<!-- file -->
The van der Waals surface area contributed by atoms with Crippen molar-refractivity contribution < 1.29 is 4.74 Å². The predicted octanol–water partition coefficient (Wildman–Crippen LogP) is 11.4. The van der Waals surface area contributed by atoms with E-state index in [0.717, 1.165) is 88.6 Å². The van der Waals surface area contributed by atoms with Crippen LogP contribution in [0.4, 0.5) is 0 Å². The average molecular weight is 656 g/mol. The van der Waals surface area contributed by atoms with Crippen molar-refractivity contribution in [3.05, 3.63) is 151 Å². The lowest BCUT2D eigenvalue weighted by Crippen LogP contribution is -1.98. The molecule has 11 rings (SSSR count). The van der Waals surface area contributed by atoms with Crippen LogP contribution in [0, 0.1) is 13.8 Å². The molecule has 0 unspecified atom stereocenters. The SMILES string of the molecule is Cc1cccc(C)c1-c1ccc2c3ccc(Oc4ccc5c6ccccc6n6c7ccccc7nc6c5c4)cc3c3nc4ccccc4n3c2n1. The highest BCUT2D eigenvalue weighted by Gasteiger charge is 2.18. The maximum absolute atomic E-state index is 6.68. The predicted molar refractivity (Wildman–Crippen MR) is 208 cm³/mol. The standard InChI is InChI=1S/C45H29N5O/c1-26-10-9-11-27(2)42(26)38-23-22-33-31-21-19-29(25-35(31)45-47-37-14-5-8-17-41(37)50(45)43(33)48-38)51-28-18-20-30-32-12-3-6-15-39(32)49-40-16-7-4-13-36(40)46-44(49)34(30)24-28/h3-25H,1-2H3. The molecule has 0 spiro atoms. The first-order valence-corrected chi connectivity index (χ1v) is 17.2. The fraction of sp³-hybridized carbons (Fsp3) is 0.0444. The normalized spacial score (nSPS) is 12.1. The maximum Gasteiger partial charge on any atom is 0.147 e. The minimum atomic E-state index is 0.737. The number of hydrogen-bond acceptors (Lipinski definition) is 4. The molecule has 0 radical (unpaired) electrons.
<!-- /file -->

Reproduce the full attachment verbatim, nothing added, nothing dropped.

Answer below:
The van der Waals surface area contributed by atoms with Crippen molar-refractivity contribution < 1.29 is 4.74 Å². The predicted octanol–water partition coefficient (Wildman–Crippen LogP) is 11.4. The van der Waals surface area contributed by atoms with E-state index in [0.717, 1.165) is 88.6 Å². The van der Waals surface area contributed by atoms with Crippen LogP contribution in [0.4, 0.5) is 0 Å². The average molecular weight is 656 g/mol. The van der Waals surface area contributed by atoms with Crippen molar-refractivity contribution in [3.05, 3.63) is 151 Å². The lowest BCUT2D eigenvalue weighted by Crippen LogP contribution is -1.98. The molecule has 11 rings (SSSR count). The van der Waals surface area contributed by atoms with Crippen LogP contribution in [0, 0.1) is 13.8 Å². The molecule has 0 unspecified atom stereocenters. The SMILES string of the molecule is Cc1cccc(C)c1-c1ccc2c3ccc(Oc4ccc5c6ccccc6n6c7ccccc7nc6c5c4)cc3c3nc4ccccc4n3c2n1. The highest BCUT2D eigenvalue weighted by Gasteiger charge is 2.18. The maximum absolute atomic E-state index is 6.68. The predicted molar refractivity (Wildman–Crippen MR) is 208 cm³/mol. The standard InChI is InChI=1S/C45H29N5O/c1-26-10-9-11-27(2)42(26)38-23-22-33-31-21-19-29(25-35(31)45-47-37-14-5-8-17-41(37)50(45)43(33)48-38)51-28-18-20-30-32-12-3-6-15-39(32)49-40-16-7-4-13-36(40)46-44(49)34(30)24-28/h3-25H,1-2H3. The molecule has 0 spiro atoms. The first-order valence-corrected chi connectivity index (χ1v) is 17.2. The fraction of sp³-hybridized carbons (Fsp3) is 0.0444. The normalized spacial score (nSPS) is 12.1. The maximum Gasteiger partial charge on any atom is 0.147 e. The minimum atomic E-state index is 0.737. The number of hydrogen-bond acceptors (Lipinski definition) is 4. The molecule has 0 radical (unpaired) electrons.